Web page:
Chosen by 12- and 13-year-old members of the homeschool writing class at Owl Academy, Highland Park, New Jersey, USA.
Thanks to class teacher Eunice Au and teacher assistant Annabelle Chan.
The Importance of Being Earnest
Oscar Wilde, Penguin Classics, 978 0 14 043.606 8, £8.99 pbk
In Oscar Wilde’s play The Importance of Being Earnest two men woo two ladies under the same name: Ernest. At first it is only Jack Worthing, calling himself Ernest to win the hand of Gwendolen Fairfax. But then Algernon Moncrieff woos Cecily Cardew under the same name, pretending to be Jack’s brother. No sooner than Algernon and Cecily are engaged, and Gwendolen arrives on the scene, and mentions that she is engaged to Ernest Worthing. Cecily indignantly asserts that she is engaged to Ernest Worthing. When Algernon and Jack enter, the ladies discover that they are not engaged to the same person. But can Cecily and Gwendolen – both resolute to only marry a man named Ernest – consent to wed these men knowing their true identities?
In the end, Wilde’s play makes the two-fold point that the title suggests. Honesty goes a long way in avoiding confusion, and changing your name can win a girl’s heart.
Anna Sewell, Puffin Classics, 978 0 14 132103 5, £6.99 pbk
First published in 1877, the book Black Beauty, written by Anna Sewell, significantly influenced how people thought and acted toward horses. The story is told from the horse, Black Beauty’s perspective and revolves around his life as he encounters various owners, homes, and vocations. He starts out at Farmer Grey’s but then moves to Birtwick Park, where he eagerly meets fellow horses Merrylegs and Ginger. With another owner, he is forced to wear bearing reins, which uncomfortably hold his neck up. Later, a drunken carriage driver nearly ruins Beauty by his obliviousness to Beauty’s loose shoe. But Beauty’s life ends hopefully. Joe Green, his friend and former stable boy, eventually becomes his groom and ensures that Black Beauty will not be sold again. Ultimately, by informing us about horse treatment and endearing us to Black Beauty, this book changes our attitude toward horses.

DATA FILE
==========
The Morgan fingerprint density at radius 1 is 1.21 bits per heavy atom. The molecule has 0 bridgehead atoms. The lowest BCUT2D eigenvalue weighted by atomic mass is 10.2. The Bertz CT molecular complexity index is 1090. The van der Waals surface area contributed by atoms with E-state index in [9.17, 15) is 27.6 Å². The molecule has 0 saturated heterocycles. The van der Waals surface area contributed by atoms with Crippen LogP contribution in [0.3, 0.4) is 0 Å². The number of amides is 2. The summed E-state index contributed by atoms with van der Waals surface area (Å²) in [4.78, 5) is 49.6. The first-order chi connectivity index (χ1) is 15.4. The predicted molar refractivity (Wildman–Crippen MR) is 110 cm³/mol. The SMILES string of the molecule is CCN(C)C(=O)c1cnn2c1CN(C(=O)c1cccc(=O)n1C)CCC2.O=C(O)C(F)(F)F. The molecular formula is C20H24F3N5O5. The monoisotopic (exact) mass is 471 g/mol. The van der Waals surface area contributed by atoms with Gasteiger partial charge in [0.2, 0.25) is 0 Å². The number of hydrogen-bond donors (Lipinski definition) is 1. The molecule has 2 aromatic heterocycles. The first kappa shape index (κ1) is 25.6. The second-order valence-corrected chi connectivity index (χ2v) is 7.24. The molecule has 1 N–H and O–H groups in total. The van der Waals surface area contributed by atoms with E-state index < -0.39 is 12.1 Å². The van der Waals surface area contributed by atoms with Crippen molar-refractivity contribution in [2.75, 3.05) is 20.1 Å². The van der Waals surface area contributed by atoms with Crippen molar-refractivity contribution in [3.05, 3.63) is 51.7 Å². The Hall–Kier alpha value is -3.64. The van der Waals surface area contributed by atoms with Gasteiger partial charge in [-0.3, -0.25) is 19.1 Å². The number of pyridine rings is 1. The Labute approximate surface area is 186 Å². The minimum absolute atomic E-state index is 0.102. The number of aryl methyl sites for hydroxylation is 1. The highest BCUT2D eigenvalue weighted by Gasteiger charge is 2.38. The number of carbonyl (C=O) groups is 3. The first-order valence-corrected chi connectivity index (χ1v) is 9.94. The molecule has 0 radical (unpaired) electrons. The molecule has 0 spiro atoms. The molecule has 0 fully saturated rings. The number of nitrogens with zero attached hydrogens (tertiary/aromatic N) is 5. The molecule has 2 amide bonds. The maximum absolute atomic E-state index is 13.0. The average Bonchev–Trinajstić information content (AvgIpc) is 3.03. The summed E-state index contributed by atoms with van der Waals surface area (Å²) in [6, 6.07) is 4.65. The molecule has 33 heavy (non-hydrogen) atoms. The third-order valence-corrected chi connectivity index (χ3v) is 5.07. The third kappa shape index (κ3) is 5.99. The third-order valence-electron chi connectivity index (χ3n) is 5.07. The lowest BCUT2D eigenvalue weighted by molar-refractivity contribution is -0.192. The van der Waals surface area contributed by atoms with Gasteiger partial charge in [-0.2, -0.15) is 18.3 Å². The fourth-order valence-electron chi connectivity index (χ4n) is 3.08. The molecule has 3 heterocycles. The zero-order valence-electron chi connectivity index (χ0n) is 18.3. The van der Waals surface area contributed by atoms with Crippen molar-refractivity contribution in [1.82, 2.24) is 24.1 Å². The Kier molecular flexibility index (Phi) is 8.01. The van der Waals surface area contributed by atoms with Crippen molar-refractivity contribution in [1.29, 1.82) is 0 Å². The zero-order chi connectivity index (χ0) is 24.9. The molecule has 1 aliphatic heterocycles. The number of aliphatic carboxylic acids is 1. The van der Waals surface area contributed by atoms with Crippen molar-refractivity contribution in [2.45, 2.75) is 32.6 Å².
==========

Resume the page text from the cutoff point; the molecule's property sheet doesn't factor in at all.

The Phantom Tollbooth
Norton Juster, HarperCollins ‘Essential Modern Classics’, 978 0 00 726348 6, £5.99 pbk
‘There was once a boy named Milo who didn’t know what to do with himself – not just sometimes, but always.’ This opening line to The Phantom Tollbooth doesn’t sound promising, but don’t let that fool you.
Milo is bored with everything in life. One day he returns home to find a package in his room which he opens and discovers a tollbooth. He jumps into his toy electric car and drives through. He finds himself in a strange land, where he meets Tock and the Humbug. While in the strange land, Milo learns the two wise princesses, Rhyme and Reason, have been banished and now there is no wisdom in the land. Milo, Tock and the Humbug travel to the Mountains of Ignorance, where demons reside, to save the princesses. Can they do it? In the end, Milo learns that life is never boring when he explores, observes, and learns about the world around him.
The End of the Beginning
Avi, ill. Tricia Tusa, Harcourt, 978 0 15 205532 5, £4.51 from Amazon
The End of the Beginning is a humorous, nonsensical book by award-winning author Avi.
Living in a tree, Avon the snail is dejected. Since Avon has read many books, he knows that in each story everyone becomes happy when an adventure ends. Therefore, the snail is inspired to embark on his own journey. He soon meets Edward, an ant, who joins him on his adventure around the tree.
The snail and ant help, or are helped by, various creatures along the way. They have numerous funny situations with themselves and others. Eventually, the friends find a ‘magical castle’, almost identical to Avon’s house, and settle in. Avon becomes extremely famous for his adventures.
Undeniably, this is a superb book as it will make anyone think and also laugh as Avon and Edward explain their logic to each other. The End of the Beginning is certainly an extraordinary book for young and old alike.